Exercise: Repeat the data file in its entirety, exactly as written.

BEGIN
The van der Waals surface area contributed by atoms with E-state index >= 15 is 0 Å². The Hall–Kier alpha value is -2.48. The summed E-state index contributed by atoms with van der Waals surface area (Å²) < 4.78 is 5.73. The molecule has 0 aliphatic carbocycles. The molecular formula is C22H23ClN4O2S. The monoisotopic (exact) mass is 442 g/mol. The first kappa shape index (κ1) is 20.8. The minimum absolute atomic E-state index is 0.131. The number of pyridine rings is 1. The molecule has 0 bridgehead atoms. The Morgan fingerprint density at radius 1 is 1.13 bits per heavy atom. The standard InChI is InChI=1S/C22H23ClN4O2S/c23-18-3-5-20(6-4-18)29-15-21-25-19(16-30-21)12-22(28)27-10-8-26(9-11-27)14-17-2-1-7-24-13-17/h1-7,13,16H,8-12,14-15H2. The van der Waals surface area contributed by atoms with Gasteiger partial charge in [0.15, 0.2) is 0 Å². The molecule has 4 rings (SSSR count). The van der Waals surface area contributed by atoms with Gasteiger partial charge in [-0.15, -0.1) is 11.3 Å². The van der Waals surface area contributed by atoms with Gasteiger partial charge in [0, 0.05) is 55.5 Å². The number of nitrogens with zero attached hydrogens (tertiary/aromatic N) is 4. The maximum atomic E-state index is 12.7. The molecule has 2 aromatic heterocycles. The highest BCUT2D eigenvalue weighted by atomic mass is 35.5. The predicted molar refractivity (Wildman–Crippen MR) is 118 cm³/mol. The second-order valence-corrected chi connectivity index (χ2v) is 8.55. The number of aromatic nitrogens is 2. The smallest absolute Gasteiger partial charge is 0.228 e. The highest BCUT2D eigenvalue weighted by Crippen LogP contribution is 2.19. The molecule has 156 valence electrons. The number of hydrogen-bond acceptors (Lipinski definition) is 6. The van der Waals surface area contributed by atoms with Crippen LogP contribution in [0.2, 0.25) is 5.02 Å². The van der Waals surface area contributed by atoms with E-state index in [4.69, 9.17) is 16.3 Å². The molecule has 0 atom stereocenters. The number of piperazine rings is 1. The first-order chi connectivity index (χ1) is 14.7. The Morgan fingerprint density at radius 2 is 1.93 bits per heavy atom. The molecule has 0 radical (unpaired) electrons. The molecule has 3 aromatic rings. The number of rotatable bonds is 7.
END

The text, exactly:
The van der Waals surface area contributed by atoms with E-state index >= 15 is 0 Å². The Hall–Kier alpha value is -2.48. The summed E-state index contributed by atoms with van der Waals surface area (Å²) < 4.78 is 5.73. The molecule has 0 aliphatic carbocycles. The molecular formula is C22H23ClN4O2S. The monoisotopic (exact) mass is 442 g/mol. The first kappa shape index (κ1) is 20.8. The minimum absolute atomic E-state index is 0.131. The number of pyridine rings is 1. The molecule has 0 bridgehead atoms. The Morgan fingerprint density at radius 1 is 1.13 bits per heavy atom. The standard InChI is InChI=1S/C22H23ClN4O2S/c23-18-3-5-20(6-4-18)29-15-21-25-19(16-30-21)12-22(28)27-10-8-26(9-11-27)14-17-2-1-7-24-13-17/h1-7,13,16H,8-12,14-15H2. The van der Waals surface area contributed by atoms with Gasteiger partial charge in [0.15, 0.2) is 0 Å². The molecule has 4 rings (SSSR count). The van der Waals surface area contributed by atoms with Gasteiger partial charge in [-0.15, -0.1) is 11.3 Å². The van der Waals surface area contributed by atoms with Gasteiger partial charge in [0, 0.05) is 55.5 Å². The number of nitrogens with zero attached hydrogens (tertiary/aromatic N) is 4. The maximum atomic E-state index is 12.7. The molecule has 2 aromatic heterocycles. The highest BCUT2D eigenvalue weighted by atomic mass is 35.5. The predicted molar refractivity (Wildman–Crippen MR) is 118 cm³/mol. The second-order valence-corrected chi connectivity index (χ2v) is 8.55. The number of aromatic nitrogens is 2. The smallest absolute Gasteiger partial charge is 0.228 e. The highest BCUT2D eigenvalue weighted by Crippen LogP contribution is 2.19. The molecule has 156 valence electrons. The number of hydrogen-bond acceptors (Lipinski definition) is 6. The van der Waals surface area contributed by atoms with Crippen LogP contribution in [0.2, 0.25) is 5.02 Å². The van der Waals surface area contributed by atoms with E-state index in [4.69, 9.17) is 16.3 Å². The molecule has 0 atom stereocenters. The number of piperazine rings is 1. The first-order chi connectivity index (χ1) is 14.7. The Morgan fingerprint density at radius 2 is 1.93 bits per heavy atom. The molecule has 0 radical (unpaired) electrons. The molecule has 3 aromatic rings. The number of rotatable bonds is 7.